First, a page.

Last week’s Pittsburgh news, today #27: bomb train fallout continues

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Burned vehicles at the site of the Norfolk Southern train derailment in East Palestine, Ohio. Photo © K. Gerard Painter Jr. via Pittsburgh Media Partnership.

The Latest from East Palestine:

“Bronchitis and other conditions that doctors and nurses suspect are linked to chemical exposure” are showing up in residents. Aria Bendix and Alicia Victoria Lozano report for NBC News.

Pennsylvania’s DEP is testing water near the crash site, which is located less than 1 mile from the PA border. Results are expected “later this week.” Zack Hoopes reports for PennLive.

Environmental advocate Erin Brokovich visited the area and told local residents to be skeptical of official claims that things are fine. John Flesher reports for The Associated Press.

Norfolk Southern allowed a monitoring team to instruct crews to ignore alerts from train track sensors designed to flag potential mechanical problems, like the one that caused this derailment. Topher Sanders and Dan Schwartz report for ProPublica.

Allegheny Front looks back at what could have been done differently. Reid Frazier reports for Belt Magazine, via Pittsburgh Institute for Nonprofit Journalism.

The number of animals killed in the disaster was revised more than tenfold, from 3,500 to over 43,000. Li Cohen reports for CBS News

Records show Norfolk Southern’s “all-out push to delay and repeal train safety regulations.” Lee Fang reports for The Intercept

Norfolk Southern CEO Alan Shaw pledged $6.5 million to those impacted by the crash. Compare that to the $7.5 billion they spent on share repurchases in the past few years. Chris Isidore reports for CNN.

And from Democracy Now!: “Calls Grow for New Laws on Rail Safety”

Last week’s Pittsburgh news

PRT CEO’s big bonus:  Pittsburgh Regional Transit CEO Katharine Eagan Kelleman received a  $53,800 bonus, on top of a 5% salary increase to her $269,000 salary.  Ed Blazina reports for the Union Progress.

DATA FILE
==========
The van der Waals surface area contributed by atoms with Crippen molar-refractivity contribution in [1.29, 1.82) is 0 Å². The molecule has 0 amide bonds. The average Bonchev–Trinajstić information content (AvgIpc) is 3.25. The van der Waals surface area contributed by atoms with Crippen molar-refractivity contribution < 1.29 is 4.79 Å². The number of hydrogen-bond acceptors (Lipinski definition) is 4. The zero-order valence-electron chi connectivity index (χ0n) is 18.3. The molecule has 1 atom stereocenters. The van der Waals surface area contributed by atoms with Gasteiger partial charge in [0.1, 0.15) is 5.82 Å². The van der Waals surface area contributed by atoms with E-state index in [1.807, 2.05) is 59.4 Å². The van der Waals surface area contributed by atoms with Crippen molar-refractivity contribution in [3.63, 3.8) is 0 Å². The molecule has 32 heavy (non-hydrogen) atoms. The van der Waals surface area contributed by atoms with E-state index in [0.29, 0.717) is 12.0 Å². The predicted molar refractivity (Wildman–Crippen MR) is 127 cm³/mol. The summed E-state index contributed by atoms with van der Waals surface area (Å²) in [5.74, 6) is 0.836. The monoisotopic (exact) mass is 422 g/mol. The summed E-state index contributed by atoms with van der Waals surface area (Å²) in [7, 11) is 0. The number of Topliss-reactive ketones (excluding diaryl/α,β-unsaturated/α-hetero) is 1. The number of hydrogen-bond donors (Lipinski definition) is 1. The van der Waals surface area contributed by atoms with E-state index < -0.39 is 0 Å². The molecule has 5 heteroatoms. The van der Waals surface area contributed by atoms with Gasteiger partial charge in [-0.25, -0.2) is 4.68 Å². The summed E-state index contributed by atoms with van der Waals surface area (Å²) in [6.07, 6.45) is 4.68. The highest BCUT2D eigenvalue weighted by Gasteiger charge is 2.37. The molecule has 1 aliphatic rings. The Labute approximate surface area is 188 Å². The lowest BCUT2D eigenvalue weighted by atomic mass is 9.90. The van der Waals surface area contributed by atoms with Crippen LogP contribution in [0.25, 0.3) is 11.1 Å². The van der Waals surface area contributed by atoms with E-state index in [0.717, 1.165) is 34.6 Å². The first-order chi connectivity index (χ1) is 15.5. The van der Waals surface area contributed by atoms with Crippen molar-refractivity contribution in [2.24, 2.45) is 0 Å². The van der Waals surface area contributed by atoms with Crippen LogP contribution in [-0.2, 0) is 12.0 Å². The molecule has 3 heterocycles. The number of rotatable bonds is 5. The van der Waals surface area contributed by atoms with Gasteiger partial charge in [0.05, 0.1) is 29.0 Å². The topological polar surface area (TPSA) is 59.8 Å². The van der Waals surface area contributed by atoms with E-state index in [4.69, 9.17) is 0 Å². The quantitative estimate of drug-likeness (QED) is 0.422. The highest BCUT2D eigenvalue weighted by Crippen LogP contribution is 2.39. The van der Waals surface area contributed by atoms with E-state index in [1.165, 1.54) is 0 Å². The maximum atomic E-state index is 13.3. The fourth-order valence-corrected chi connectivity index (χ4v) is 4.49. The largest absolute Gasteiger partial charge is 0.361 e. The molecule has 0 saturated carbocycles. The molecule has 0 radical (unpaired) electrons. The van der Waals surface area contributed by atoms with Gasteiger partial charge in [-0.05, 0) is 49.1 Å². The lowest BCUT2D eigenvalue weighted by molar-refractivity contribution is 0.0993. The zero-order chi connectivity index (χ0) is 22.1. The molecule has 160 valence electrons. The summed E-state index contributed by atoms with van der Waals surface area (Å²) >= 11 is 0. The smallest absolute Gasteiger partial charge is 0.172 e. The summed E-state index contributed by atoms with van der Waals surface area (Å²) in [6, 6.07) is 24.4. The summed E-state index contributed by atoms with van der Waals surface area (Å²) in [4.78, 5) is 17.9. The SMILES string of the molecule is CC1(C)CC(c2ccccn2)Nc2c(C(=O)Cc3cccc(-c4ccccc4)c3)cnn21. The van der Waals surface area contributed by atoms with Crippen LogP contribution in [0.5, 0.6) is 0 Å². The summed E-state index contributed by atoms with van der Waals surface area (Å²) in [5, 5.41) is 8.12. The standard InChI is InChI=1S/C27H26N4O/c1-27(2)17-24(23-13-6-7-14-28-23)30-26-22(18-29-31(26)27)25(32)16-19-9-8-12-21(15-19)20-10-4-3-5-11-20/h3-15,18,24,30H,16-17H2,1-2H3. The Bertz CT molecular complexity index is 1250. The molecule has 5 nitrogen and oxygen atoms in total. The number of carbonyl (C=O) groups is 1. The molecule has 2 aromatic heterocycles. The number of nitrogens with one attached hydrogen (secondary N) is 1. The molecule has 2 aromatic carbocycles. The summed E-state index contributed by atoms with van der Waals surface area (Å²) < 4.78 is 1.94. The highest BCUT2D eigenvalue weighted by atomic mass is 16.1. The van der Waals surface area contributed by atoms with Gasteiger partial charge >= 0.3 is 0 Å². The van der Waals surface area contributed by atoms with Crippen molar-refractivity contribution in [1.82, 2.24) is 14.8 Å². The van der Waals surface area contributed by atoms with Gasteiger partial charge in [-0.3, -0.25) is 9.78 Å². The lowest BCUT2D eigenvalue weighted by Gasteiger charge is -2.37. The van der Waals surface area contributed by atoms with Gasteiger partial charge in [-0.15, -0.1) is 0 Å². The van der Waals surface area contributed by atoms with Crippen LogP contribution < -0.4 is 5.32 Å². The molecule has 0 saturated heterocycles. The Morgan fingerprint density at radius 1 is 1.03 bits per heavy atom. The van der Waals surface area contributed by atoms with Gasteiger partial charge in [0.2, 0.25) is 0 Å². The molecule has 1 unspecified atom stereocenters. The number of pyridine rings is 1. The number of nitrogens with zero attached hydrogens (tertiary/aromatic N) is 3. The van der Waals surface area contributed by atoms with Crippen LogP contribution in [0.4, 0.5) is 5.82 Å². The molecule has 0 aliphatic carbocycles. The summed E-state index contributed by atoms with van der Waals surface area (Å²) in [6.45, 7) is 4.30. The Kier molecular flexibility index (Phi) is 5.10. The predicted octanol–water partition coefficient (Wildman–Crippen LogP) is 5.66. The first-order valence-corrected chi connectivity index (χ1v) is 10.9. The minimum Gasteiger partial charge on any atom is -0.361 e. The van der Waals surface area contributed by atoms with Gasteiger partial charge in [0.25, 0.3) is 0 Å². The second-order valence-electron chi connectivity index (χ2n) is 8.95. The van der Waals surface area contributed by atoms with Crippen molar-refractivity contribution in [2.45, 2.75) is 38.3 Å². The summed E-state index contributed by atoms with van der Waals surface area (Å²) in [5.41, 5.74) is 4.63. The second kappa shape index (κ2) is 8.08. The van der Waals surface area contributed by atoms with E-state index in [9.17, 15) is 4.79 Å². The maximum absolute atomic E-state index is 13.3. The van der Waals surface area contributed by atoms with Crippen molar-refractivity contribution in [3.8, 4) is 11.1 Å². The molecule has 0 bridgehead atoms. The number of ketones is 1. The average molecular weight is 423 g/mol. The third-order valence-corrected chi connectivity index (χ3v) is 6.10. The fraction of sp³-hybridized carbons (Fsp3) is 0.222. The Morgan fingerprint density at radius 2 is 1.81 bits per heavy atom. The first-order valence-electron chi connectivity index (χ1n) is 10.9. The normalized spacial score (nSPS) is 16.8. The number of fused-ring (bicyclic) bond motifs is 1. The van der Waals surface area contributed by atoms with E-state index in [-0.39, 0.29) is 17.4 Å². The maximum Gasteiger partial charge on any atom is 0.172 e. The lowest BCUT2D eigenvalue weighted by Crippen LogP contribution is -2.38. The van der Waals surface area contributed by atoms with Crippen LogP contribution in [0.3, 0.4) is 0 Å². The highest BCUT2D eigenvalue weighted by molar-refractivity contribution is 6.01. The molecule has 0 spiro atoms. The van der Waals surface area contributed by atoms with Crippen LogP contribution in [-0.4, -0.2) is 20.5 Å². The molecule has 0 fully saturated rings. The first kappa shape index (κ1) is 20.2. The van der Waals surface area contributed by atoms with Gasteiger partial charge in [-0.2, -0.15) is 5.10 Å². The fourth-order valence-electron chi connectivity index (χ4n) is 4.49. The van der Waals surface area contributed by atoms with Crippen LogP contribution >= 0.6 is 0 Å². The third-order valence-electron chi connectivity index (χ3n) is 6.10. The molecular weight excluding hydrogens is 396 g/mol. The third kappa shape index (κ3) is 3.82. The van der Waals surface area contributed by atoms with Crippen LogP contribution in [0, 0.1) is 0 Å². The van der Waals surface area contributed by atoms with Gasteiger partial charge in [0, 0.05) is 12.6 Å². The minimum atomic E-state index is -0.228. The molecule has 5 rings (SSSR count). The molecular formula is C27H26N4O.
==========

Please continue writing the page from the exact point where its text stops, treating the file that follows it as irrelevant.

Shell’s failing grade: 4 ‘F’s and 2 ‘D’s: That’s the report card given to Shell’s Beaver County plastics plant from local environmental groups. Said one local resident: “It feels like every day there’s something to be worried about at this plant.” Hannah Wyman reports for the Union Progress

Missing city social workers. Three years and $5 million later, a team of social workers designed to help city police respond to non-violent incidents has yet to launch. Andy Sheehan reports for KDKA.

Oakland’s major rezoning. Much of Oakland’s existing zoning is poised to be scrapped and replaced with “three distinct districts.” Margaret Krauss reports for WESA.  UPDATE: Council gave final approval to the changes February 28.

Northside reconnection. Pittsburgh received over $1 million to study “whether it should alter a section of Route 65 in the city’s North Side to reconnect the Chateau and Manchester neighborhoods.. Ryan Deto reports for the Trib.

DHS pledges millions. Allegheny County’s Department of Human Services has pledged $50 million to community groups to stem violence. Amelia Winger reports for PublicSource.

SportsNet Peril: Warner Bros. Discovery, the owner of AT&T SportsNet Pittsburgh, wants out of the regional sports broadcasting business, which means the Penguins and Pirates could potentially be without a home broadcast network. Rob Owen reports for the Tribune-Review. 

Grad students seek union. After a close but failed attempt at organizing in 2019, in which the University of Pittsburgh was sanctioned by the NLRB for “coercive acts,” Pitt grad students again attempt to secure union representation. India Krug, Jordana Rosenfeld and Jamie Wiggan report for the City Paper.

Tartan scoop ousts pollster. After Carnegie Mellon’s student newspaper, the Tartan, reported that “Sean McElwee, the then-executive director of polling firm Data For Progress, was betting on elections,” McElwee was banned from inclusion in Nate Silver’s election prediction site FiveThirtyEight. Nathaniel Rakich and Mary Radcliffe report.

Great cougar comeback. Last week, it was weasels. Now, it’s the cougars making a comeback. Patrick Shea reports for Belt Magazine.

Piper’s Pub returns. ICYMI, we broke the news that beloved South Side Scottish pub is back, with limited weekend hours to start. Read it on the Independent.

20 years without Fred Rogers. While the Independent reported on 20 years since Operation Pipe Dreams, the Union Progress marked another somber, albeit more wholesome anniversary: 20 years since the passing of Fred Rogers, whose message of compassion and tolerance “has never been more relevant.” Joshua Axelrod reports for the Union Progress. Here’s Mr. Rogers saying goodbye to his viewers at the end of his final episode.

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He is a 2x 2023 Western PA Press Club Golden Quill award winner, in feature and business reporting. And a 3x finalist in the investigative reporting category.

He is a 2018 first prize winner in environmental reporting from the Keystone Chapter of the Society of Professional Journalists for reporting on lead in Pittsburgh’s drinking water.

In 2022 and 2021, he was awarded a grant from The Gumshoe Group to support his investigative reporting.